The IRS would like to make sure that anyone who sells real estate in the United States pays any tax that is due on the gain. It is very difficult to force someone in another country to pay U.S. taxes after they have received their funds, and especially if they have no other U.S. source income.

Buying a home from a non-U.S. resident

Dan A. Mace, CPA

In today’s hot real estate market, it seems like houses are being sold faster than realtors can get them listed and selling at record high amounts. Combine that with Covid-19 restrictions over the past year, and you have a perfect storm of non-U.S. residents deciding to sell Arizona vacation homes they’ve been unable to travel to for over a year.

On the surface, this does not seem to be an issue for the purchaser of the house. Why should you care if the prior owner of your dream house was a U.S. resident (aka a U.S. Taxpayer)? Well, the IRS would like to make sure that anyone who sells real estate in the United States pays any tax that is due on the gain. It is very difficult to force someone in another country to pay U.S. taxes after they have received their funds, and especially if they have no other U.S. source income.

Don’t miss: Tax impact of buying real estate in a foreign country

To ensure that the foreign seller pays their taxes, congress passed the Foreign Investment in Real Property Tax Act of 1980 (FIRPTA). This is where, as the buyer, you must be aware of your responsibilities. If you are buying from a foreign person, you are required to withhold income taxes on the gross sales price of the transaction. If the buyer fails to withhold, they may be held liable for the tax. And we are not talking about insignificant amounts here. The default withholding is 15% of the gross sales price. On a $500,000 home, that is $75,000 of tax withholding.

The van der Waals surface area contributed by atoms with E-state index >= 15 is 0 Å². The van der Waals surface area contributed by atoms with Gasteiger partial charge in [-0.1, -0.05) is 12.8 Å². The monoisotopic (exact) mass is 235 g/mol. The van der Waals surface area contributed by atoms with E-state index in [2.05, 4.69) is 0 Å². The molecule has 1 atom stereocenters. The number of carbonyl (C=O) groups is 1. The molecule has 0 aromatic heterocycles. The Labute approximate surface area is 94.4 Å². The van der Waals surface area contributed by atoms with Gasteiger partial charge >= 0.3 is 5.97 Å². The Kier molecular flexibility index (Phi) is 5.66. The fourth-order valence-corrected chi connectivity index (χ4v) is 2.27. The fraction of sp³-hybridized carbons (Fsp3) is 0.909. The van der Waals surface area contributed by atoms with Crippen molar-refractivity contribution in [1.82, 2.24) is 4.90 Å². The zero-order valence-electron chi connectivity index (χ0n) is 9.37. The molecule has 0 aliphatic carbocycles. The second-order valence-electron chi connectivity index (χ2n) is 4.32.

Fortunately, in most Arizona transactions, your title company will make you aware this obligation exists. Note, however, that I have never seen a title company accept responsibility for the withholding or even give advice on exceptions to the withholding requirements. It falls back on the buyer to ensure that they are in compliance with the FIRPTA rules.

In practice, I rarely deal with the buyers in these transactions. It is always the sellers who are concerned with the sometimes unreasonably large withholding on the transactions. After all, when the money is withheld, it can take over a year to get excess withholding refunded from the IRS. We have had great success applying for reduced withholding certificates to get withholding reduced to a more reasonable amount based on the seller’s actual tax liability on the transactions.

The rate of withholding can also be reduced depending on the buyers intended use of the property and the selling price. In fact, if you are buying a house for personal use and paying less than $300,000, there is no FIRPTA withholding at all.

Don’t miss: State taxes on capital gains

Points to remember:

  • The BUYER is responsible for FIRPTA withholding when buying real estate from a foreign person unless an exception exists.
  • The amount of the withholding may be reduced if the seller qualifies and all parties to the transaction (buyer, seller and title company) agree to the reduced withholding application process.
  • If the buyer fails to withhold when required under FIRPTA, the buyer (withholding agent) will not only be liable for tax withholding but will also be assessed high interest and penalties.

As the buyer, if a foreign seller wants to reduce (or even eliminate) withholding under FIRPTA, you need to make sure that you protect yourself in the transaction. Be sure to discuss the situation with the title company and your trusted advisor. You may even want to have your advisor speak with the professional that the seller is using to prepare the reduced withholding forms to make sure that they have the experience necessary to complete all the forms and ensure that any withholding at lower than the default rates is properly documented. Most importantly, the title company will need to agree to holding escrow open until the reduced withholding is approved by the IRS.

If you discover that the seller of your dream house is not a U.S. resident, be sure that you understand your responsibilities and contact your Henry+Horne advisor to make sure you are protected in the transaction.

Dan A. Mace, CPA, Partner, specializes in providing tax services to small businesses, individuals and nonprofit organizations. You can reach him at (520) 836-8201 or DanM@hhcpa.com.